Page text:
Low yields will likely translate into lower long-term bond returns, and therefore the hurdle for stock investors to beat bond performance over the long term is lower. However, for investors with shorter horizons or those simply unwilling to endure stock market swings, bonds can play a diversification role even in today's low-yield environment. In conjunction with sectors that historically hold up better against rising rates, such as high-yield bonds and bank loans, an allocation to core bonds makes sense to help protect against potential stock market weakness.
The opinions voiced in this material are for general information only and are not intended to
provide specific advice or recommendations for any individual. To determine which investment(s) may be appropriate for you, consult your financial advisor prior to investing. All performance referenced is historical and is no guarantee of future results. All indexes are unmanaged and cannot be invested into directly.
This information is not intended to be a substitute for specific individualized tax advice. We suggest that you discuss your specific tax issues with a qualified tax advisor.
The economic forecasts set forth in the presentation may not develop as predicted and there can be no guarantee that strategies promoted will be successful.
Bank loans are loans issued by below investment-grade companies for short-term funding
purposes with higher yield than short-term debt and involve risk.
Bonds are subject to market and interest rate risk if sold prior to maturity. Bond values and yields
will decline as interest rates rise, and bonds are subject to availability and change in price.
High-yield/junk bonds are not investment-grade securities, involve substantial risks, and generally
should be part of the diversified portfolio of sophisticated investors.
Mortgage-backed securities are subject to credit, default risk, prepayment risk that acts much like
call risk when you get your principal back sooner than the stated maturity, extension risk, the
opposite of prepayment risk, and interest rate risk.
Treasuries are marketable, fixed-interest U.S. government debt securities. Treasury bonds make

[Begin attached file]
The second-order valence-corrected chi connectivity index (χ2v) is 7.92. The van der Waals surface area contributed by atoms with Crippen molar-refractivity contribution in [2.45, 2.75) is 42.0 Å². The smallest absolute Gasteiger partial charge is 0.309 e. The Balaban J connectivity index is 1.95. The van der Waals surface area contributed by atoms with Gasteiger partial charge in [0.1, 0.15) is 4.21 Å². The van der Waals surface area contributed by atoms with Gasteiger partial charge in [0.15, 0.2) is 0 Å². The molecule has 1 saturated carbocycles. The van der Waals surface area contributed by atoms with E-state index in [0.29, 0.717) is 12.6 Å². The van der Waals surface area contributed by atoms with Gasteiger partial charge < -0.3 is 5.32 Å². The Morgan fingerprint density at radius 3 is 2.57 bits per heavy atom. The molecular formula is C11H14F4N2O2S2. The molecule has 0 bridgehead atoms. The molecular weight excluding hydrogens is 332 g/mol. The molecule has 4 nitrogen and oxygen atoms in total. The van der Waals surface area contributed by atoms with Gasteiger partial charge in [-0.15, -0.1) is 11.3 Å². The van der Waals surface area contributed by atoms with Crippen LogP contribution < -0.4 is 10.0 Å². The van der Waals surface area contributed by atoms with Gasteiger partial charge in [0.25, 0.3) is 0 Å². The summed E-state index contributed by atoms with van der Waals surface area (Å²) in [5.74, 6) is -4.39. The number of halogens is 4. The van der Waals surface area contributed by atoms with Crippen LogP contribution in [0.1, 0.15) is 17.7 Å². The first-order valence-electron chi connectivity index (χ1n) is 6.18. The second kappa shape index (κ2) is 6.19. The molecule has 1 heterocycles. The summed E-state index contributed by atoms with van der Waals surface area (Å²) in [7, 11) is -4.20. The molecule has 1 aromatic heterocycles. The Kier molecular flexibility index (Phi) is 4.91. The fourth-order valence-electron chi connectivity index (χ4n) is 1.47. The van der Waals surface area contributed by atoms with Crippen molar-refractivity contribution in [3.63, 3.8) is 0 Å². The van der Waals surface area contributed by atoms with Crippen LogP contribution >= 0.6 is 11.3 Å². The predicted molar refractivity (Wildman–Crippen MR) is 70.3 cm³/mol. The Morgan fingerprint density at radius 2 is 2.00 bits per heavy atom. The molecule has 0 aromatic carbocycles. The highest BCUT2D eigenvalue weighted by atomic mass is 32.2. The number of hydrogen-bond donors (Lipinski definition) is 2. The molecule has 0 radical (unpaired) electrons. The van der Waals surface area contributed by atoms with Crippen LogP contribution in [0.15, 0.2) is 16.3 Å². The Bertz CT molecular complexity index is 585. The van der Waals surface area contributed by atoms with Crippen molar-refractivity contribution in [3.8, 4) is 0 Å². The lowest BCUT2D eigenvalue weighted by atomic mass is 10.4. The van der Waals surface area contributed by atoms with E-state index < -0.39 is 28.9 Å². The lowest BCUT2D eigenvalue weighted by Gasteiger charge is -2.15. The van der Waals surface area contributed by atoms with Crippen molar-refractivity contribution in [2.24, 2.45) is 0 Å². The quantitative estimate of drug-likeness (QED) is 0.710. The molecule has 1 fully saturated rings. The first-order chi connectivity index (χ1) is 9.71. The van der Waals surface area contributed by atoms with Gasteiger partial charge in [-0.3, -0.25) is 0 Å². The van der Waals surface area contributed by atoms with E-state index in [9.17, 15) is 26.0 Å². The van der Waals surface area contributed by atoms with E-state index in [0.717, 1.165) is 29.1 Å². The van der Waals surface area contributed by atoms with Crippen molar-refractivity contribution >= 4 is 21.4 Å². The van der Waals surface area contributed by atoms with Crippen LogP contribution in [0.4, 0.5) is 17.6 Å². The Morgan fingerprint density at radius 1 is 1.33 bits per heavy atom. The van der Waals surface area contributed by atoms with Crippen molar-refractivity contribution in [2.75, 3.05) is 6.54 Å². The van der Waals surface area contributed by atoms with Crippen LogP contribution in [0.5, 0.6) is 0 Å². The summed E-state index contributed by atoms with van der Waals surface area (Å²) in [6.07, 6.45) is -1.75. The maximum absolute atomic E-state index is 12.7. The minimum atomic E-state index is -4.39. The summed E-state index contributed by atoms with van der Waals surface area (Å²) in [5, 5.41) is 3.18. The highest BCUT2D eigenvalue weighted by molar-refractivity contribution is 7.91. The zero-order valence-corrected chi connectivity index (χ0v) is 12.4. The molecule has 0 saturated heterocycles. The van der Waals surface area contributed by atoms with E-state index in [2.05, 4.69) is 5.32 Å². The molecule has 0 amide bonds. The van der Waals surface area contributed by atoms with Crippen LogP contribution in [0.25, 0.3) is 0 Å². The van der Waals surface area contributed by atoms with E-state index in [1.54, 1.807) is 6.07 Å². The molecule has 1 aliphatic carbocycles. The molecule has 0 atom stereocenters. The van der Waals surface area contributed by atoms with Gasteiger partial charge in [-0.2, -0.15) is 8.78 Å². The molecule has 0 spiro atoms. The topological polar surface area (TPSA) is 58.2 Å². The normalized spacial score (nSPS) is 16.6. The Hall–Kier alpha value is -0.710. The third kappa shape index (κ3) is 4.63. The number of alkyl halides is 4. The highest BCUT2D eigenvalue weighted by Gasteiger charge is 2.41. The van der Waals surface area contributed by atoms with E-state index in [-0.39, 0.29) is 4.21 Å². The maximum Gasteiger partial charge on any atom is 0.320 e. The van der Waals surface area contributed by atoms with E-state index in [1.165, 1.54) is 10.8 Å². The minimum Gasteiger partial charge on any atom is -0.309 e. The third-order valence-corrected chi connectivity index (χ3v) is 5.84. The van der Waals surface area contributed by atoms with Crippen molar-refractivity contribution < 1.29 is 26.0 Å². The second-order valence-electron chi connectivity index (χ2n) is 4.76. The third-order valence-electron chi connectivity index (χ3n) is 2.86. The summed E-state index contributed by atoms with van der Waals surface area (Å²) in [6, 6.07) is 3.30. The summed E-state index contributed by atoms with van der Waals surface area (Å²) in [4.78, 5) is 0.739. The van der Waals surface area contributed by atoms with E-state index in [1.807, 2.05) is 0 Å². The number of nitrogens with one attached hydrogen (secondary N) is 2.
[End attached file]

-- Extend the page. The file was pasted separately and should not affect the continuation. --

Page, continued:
interest payments semi-annually, and the income that holders receive is only taxed at the federal
Government bonds and Treasury bills are guaranteed by the US government as to the timely
payment of principal and interest and, if held to maturity, offer a fixed rate of return and fixed
Stock and mutual fund investing involves risk including loss of principal.
Corporate bonds are considered higher risk than government bonds but normally offer a higheryield and are subject to market, interest rate and credit risk as well as additional risks based on the quality of issuer coupon rate, price, yield, maturity and redemption features.
The Barclays Aggregate Bond Index represents securities that are SEC-registered, taxable, and
dollar denominated. The index covers the U.S. investment-grade fixed rate bond market, with index components for government and corporate securities, mortgage pass-through securities, and
The Standard & Poor's 500 Index is a capitalization-weighted index of 500 stocks designed to
measure performance of the broad domestic economy through changes in the aggregate market
value of 500 stocks representing all major industries.
The Barclays Long-Term Government/Corporate Bond Index - is an unmanaged index that
includes fixed rate debt issues rated investment grade or higher by Moody's Investors Services,
Standard & Poor's Corporation or Fitch Investor's Service, in order. Long-term indices include
bonds with maturities of ten years or longer. Investors cannot invest directly in this index.
This research material has been prepared by LPL Financial.
To the extent you are receiving investment advice from a separately registered independent
investment advisor, please note that LPL Financial is not an affiliate of and makes no
representation with respect to such entity.
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The opinions voiced in this material are for general information only and are not intended to provide specific advice or recommendations for any individual. To determine which investment(s) may be appropriate for you, consult your financial advisor prior to investing. All performance referenced is historical and is no guarantee of future results. All indices are unmanaged and cannot be invested into directly.
The financial consultants of Wealth Management are registered representatives with and Securities are offered through LPL Financial. Member FINRA/SIPC. Insurance products offered through LPL Financial or its licensed affiliates.